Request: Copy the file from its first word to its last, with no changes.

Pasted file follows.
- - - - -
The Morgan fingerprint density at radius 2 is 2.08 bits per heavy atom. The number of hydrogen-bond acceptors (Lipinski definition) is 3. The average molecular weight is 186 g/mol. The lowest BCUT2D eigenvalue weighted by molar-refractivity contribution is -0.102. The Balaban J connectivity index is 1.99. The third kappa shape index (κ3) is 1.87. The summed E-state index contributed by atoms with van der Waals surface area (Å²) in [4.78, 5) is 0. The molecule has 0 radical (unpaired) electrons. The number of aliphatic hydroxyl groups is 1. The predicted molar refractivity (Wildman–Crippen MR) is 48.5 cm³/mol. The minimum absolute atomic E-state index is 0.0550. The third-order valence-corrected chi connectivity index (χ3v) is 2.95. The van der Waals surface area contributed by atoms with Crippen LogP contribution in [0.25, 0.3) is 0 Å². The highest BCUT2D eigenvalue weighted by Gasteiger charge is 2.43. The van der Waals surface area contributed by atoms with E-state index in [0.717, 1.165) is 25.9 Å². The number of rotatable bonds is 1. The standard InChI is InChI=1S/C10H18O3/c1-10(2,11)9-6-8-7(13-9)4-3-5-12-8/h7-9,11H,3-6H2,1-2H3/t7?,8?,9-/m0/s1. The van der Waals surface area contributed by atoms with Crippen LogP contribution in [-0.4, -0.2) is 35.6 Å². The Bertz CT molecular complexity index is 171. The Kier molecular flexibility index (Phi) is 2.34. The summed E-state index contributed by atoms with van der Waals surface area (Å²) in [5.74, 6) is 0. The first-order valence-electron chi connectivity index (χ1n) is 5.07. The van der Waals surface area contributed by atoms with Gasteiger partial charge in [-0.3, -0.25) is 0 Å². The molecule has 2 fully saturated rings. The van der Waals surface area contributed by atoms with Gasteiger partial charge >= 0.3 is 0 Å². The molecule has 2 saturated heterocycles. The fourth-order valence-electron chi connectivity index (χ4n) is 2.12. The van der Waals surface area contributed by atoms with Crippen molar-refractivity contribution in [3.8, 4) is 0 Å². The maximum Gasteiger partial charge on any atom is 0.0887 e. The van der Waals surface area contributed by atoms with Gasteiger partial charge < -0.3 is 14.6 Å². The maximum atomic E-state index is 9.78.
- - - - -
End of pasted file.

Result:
The Morgan fingerprint density at radius 2 is 2.08 bits per heavy atom. The number of hydrogen-bond acceptors (Lipinski definition) is 3. The average molecular weight is 186 g/mol. The lowest BCUT2D eigenvalue weighted by molar-refractivity contribution is -0.102. The Balaban J connectivity index is 1.99. The third kappa shape index (κ3) is 1.87. The summed E-state index contributed by atoms with van der Waals surface area (Å²) in [4.78, 5) is 0. The molecule has 0 radical (unpaired) electrons. The number of aliphatic hydroxyl groups is 1. The predicted molar refractivity (Wildman–Crippen MR) is 48.5 cm³/mol. The minimum absolute atomic E-state index is 0.0550. The third-order valence-corrected chi connectivity index (χ3v) is 2.95. The van der Waals surface area contributed by atoms with Crippen LogP contribution in [0.25, 0.3) is 0 Å². The highest BCUT2D eigenvalue weighted by Gasteiger charge is 2.43. The van der Waals surface area contributed by atoms with E-state index in [0.717, 1.165) is 25.9 Å². The number of rotatable bonds is 1. The standard InChI is InChI=1S/C10H18O3/c1-10(2,11)9-6-8-7(13-9)4-3-5-12-8/h7-9,11H,3-6H2,1-2H3/t7?,8?,9-/m0/s1. The van der Waals surface area contributed by atoms with Crippen LogP contribution in [-0.4, -0.2) is 35.6 Å². The Bertz CT molecular complexity index is 171. The Kier molecular flexibility index (Phi) is 2.34. The summed E-state index contributed by atoms with van der Waals surface area (Å²) in [5.74, 6) is 0. The first-order valence-electron chi connectivity index (χ1n) is 5.07. The van der Waals surface area contributed by atoms with Gasteiger partial charge in [-0.3, -0.25) is 0 Å². The molecule has 2 fully saturated rings. The van der Waals surface area contributed by atoms with Gasteiger partial charge >= 0.3 is 0 Å². The molecule has 2 saturated heterocycles. The fourth-order valence-electron chi connectivity index (χ4n) is 2.12. The van der Waals surface area contributed by atoms with Crippen molar-refractivity contribution in [3.8, 4) is 0 Å². The maximum Gasteiger partial charge on any atom is 0.0887 e. The van der Waals surface area contributed by atoms with Gasteiger partial charge < -0.3 is 14.6 Å². The maximum atomic E-state index is 9.78.